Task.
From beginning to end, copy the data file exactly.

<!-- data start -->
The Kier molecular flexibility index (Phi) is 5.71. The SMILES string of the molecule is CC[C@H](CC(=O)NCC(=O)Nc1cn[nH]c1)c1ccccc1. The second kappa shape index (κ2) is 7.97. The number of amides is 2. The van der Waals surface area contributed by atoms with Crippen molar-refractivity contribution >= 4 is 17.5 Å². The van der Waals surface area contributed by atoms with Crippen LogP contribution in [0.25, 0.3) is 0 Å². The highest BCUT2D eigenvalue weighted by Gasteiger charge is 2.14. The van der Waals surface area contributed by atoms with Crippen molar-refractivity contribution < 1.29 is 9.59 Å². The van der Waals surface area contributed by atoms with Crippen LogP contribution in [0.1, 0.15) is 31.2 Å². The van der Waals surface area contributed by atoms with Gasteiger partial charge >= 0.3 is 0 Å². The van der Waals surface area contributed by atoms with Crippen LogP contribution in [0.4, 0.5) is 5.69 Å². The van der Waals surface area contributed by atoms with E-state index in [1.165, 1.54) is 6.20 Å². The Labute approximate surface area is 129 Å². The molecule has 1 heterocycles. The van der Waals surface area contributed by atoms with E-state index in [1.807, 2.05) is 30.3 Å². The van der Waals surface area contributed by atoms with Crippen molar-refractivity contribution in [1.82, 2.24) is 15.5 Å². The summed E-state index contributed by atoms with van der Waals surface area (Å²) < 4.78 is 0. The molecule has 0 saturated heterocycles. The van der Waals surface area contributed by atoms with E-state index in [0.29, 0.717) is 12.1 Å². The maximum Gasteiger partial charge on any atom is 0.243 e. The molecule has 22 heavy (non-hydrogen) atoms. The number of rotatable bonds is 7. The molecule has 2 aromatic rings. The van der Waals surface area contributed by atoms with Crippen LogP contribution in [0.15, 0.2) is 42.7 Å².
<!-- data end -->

The Kier molecular flexibility index (Phi) is 5.71. The SMILES string of the molecule is CC[C@H](CC(=O)NCC(=O)Nc1cn[nH]c1)c1ccccc1. The second kappa shape index (κ2) is 7.97. The number of amides is 2. The van der Waals surface area contributed by atoms with Crippen molar-refractivity contribution >= 4 is 17.5 Å². The van der Waals surface area contributed by atoms with Crippen LogP contribution in [0.25, 0.3) is 0 Å². The highest BCUT2D eigenvalue weighted by Gasteiger charge is 2.14. The van der Waals surface area contributed by atoms with Crippen molar-refractivity contribution < 1.29 is 9.59 Å². The van der Waals surface area contributed by atoms with Crippen LogP contribution in [0.1, 0.15) is 31.2 Å². The van der Waals surface area contributed by atoms with Gasteiger partial charge >= 0.3 is 0 Å². The van der Waals surface area contributed by atoms with Crippen LogP contribution in [0.4, 0.5) is 5.69 Å². The van der Waals surface area contributed by atoms with E-state index in [1.165, 1.54) is 6.20 Å². The Labute approximate surface area is 129 Å². The molecule has 1 heterocycles. The van der Waals surface area contributed by atoms with E-state index in [1.807, 2.05) is 30.3 Å². The van der Waals surface area contributed by atoms with Crippen molar-refractivity contribution in [1.82, 2.24) is 15.5 Å². The summed E-state index contributed by atoms with van der Waals surface area (Å²) < 4.78 is 0. The molecule has 0 saturated heterocycles. The van der Waals surface area contributed by atoms with E-state index in [0.29, 0.717) is 12.1 Å². The maximum Gasteiger partial charge on any atom is 0.243 e. The molecule has 22 heavy (non-hydrogen) atoms. The number of rotatable bonds is 7. The molecule has 2 aromatic rings. The van der Waals surface area contributed by atoms with Crippen LogP contribution in [0.15, 0.2) is 42.7 Å².